Alternative Medicine

There is unprecedented demand for natural drugs, green health products, pharmaceuticals, nutrition supplements, cosmetics, and herbal pesticides, which is bringing about this alarming loss of plant biodiversity. It is valued that 70-80% of people worldwide rely mainly on traditional, largely herbal medicine to meet their primary healthcare needs (Farnsworth and Soejarto, 1991; Shengji, 2001).

Alternate medication like Ayurveda, Siddha, and Unani, where therapeutic agents are derivative from plants, contribute not only to the public health of developing countries but also to the established ones. In such systems skilled physicians or Traditional Medicine Practitioners (TMPs) concoct the remedial plant mixtures separately, considering both the disease and the constitution of the patient.

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The use of such alternative medicines has become 11 increasingly popular in the developed world. For example, one in three Americans have at some time used unconventional medical therapies according to a national telephone survey published in the New England Journal of Medicine in 1993. In another survey conducted in 1994, it was found that 60% of clinicians had at some time discussed patients to practitioners of other remedy.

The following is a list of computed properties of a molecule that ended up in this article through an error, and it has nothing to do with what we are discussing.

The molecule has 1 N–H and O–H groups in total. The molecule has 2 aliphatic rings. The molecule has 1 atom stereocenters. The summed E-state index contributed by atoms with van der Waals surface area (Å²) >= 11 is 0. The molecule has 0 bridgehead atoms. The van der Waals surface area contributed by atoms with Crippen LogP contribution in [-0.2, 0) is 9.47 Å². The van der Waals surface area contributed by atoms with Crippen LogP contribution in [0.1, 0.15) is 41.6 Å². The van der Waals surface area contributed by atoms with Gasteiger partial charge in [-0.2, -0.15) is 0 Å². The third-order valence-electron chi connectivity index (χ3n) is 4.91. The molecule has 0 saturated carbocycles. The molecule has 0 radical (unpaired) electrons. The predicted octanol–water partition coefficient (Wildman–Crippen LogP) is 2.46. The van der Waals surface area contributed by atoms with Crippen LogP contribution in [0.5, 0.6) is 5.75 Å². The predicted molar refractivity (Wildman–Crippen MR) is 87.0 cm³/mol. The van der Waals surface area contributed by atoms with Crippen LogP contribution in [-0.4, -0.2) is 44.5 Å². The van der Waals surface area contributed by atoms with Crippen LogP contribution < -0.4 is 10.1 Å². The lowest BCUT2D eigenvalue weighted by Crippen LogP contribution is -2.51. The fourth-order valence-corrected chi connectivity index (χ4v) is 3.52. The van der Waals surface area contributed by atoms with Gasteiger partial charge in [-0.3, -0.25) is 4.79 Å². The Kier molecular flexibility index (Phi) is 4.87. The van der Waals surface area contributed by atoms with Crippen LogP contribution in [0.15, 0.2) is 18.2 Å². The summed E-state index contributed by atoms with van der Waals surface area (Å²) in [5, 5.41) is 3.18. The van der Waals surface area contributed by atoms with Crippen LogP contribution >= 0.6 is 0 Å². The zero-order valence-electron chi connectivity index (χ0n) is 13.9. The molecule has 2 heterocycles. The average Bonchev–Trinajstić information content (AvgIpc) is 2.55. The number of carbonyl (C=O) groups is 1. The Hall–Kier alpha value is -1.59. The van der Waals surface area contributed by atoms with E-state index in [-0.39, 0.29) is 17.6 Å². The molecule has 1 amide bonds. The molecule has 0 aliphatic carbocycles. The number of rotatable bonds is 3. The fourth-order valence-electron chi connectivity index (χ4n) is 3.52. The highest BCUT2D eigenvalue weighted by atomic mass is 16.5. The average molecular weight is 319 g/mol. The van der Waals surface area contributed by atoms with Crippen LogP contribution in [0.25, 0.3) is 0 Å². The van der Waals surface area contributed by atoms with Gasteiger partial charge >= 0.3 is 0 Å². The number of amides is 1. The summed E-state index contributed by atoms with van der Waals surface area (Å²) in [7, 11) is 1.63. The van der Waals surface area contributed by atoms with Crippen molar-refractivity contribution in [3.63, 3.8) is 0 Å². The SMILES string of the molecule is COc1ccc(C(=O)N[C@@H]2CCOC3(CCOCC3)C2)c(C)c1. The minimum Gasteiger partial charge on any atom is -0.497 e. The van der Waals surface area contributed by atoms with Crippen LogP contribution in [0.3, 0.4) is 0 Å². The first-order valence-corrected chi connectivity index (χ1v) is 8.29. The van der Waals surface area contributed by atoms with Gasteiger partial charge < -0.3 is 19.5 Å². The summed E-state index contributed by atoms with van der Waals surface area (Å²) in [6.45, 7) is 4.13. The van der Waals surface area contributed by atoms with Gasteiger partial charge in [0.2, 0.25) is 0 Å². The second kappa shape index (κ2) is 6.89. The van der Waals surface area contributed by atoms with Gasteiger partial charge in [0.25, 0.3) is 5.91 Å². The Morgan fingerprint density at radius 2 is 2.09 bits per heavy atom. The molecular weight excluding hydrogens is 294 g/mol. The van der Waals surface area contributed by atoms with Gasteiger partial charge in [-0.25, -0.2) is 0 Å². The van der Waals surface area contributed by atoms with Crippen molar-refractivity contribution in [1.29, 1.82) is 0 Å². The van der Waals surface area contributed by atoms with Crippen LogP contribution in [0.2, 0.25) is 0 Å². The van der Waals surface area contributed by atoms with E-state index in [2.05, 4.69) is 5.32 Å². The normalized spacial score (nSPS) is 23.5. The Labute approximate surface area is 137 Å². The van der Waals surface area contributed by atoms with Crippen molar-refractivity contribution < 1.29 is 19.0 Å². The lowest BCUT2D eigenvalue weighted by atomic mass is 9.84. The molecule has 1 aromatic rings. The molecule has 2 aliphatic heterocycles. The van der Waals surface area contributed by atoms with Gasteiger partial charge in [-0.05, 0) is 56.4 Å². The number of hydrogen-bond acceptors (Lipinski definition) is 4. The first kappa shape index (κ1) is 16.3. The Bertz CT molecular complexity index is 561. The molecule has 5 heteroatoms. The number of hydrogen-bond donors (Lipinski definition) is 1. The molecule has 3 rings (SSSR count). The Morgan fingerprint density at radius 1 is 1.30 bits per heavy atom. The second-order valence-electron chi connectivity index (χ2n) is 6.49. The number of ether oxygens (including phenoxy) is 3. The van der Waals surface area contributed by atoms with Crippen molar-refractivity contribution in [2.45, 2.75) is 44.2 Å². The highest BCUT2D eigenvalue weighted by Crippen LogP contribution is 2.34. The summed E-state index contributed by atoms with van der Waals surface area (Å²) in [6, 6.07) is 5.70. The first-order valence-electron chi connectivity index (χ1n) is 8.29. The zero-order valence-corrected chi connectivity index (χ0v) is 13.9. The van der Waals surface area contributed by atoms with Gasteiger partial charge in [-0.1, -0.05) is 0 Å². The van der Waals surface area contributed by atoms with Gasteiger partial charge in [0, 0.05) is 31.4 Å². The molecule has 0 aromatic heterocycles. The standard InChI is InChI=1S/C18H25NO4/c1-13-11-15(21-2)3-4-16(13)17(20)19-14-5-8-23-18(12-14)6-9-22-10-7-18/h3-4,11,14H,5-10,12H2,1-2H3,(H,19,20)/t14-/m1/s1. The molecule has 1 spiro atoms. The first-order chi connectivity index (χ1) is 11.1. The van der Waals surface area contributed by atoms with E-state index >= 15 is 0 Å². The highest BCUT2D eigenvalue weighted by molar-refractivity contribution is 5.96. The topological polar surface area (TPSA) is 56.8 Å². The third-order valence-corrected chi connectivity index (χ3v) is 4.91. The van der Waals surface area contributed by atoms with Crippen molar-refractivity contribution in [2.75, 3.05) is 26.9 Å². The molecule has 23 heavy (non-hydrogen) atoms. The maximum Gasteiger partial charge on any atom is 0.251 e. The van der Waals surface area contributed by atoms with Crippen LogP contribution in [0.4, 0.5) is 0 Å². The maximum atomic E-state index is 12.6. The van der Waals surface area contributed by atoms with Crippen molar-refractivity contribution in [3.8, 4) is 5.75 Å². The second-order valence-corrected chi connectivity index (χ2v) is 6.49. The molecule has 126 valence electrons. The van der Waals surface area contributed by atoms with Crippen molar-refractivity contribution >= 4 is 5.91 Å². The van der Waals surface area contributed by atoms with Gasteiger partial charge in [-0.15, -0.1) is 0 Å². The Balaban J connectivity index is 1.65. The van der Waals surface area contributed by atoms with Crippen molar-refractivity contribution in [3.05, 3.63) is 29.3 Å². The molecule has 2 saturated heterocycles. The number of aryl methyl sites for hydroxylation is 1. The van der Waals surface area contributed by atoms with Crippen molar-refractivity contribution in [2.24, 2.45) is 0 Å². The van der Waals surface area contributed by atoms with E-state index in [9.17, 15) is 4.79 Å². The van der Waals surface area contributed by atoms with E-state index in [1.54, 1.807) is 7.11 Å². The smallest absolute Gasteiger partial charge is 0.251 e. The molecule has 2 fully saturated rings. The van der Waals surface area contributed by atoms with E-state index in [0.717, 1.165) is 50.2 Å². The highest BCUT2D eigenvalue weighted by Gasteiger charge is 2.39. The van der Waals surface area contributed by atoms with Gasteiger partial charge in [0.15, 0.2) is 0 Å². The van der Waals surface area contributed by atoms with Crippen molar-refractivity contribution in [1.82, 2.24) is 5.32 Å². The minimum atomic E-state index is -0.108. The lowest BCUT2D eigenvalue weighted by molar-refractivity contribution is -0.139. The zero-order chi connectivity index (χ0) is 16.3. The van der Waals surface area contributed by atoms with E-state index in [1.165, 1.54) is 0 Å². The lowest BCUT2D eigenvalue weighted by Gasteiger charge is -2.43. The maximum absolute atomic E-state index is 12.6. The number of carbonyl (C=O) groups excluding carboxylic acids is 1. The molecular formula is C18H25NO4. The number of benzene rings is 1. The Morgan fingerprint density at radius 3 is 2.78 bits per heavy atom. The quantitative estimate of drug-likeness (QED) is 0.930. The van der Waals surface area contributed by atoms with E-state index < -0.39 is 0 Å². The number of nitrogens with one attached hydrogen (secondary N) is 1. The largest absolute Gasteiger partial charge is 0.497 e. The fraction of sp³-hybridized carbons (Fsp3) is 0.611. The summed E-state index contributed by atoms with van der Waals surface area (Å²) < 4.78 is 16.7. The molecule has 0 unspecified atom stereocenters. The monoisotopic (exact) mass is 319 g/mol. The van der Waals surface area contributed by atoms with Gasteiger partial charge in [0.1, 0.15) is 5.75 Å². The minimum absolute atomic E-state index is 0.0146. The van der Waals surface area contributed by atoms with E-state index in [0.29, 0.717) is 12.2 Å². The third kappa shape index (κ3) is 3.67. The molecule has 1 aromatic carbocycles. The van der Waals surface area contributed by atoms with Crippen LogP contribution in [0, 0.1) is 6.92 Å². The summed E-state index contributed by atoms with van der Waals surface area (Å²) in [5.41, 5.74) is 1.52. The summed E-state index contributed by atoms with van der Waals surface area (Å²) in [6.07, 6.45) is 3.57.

In response to the overwhelming interest in alternative remedies, many of the prestigious allopathic therapeutic institutions have also had their importance documented; an example is the National Institute of Health in USA, which produced the Office of Alternative Medicine in 1991 to provide the public with information on alternate treatments and to assess those remedies which have proven efficacious (Kolata, 1996).

Recent allopathic medication too owes an immense debt to therapeutic plants. One in four prescriptions filled in a country like the USA are either a manufactured form of or derived from plant resources (Lambert et al., 1997). Medicinal plants are gaining importance in health care. Most of the world population is dependent upon traditional plant-based medicines. Many medicinal herbs and spices, which find place in our daily use, are used as herbal remedies. These are not only cheaper but are often the medicines accessible easily in remote areas. 

Plants synthesize a wide variety of natural products which are valuable sources for maintaining human health. About 80% of the world’s population use traditional medicines, which are active constituents derived from medicinal plants. Medicinal plant species are used by all sectors of people as folk remedies or in different indigenous systems of medicine or in the pharmaceutical preparations of modern medicines. 

The study of traditional human use of plants is recognized as an effective way to discover future medicines. Traditional systems of medicine are widely practiced due to variety of reasons. Treatment cost, side effects, population rise, inadequate supply of drugs and resistance development for infectious diseases have all contributed for the increased interest in natural products as a source of medicines.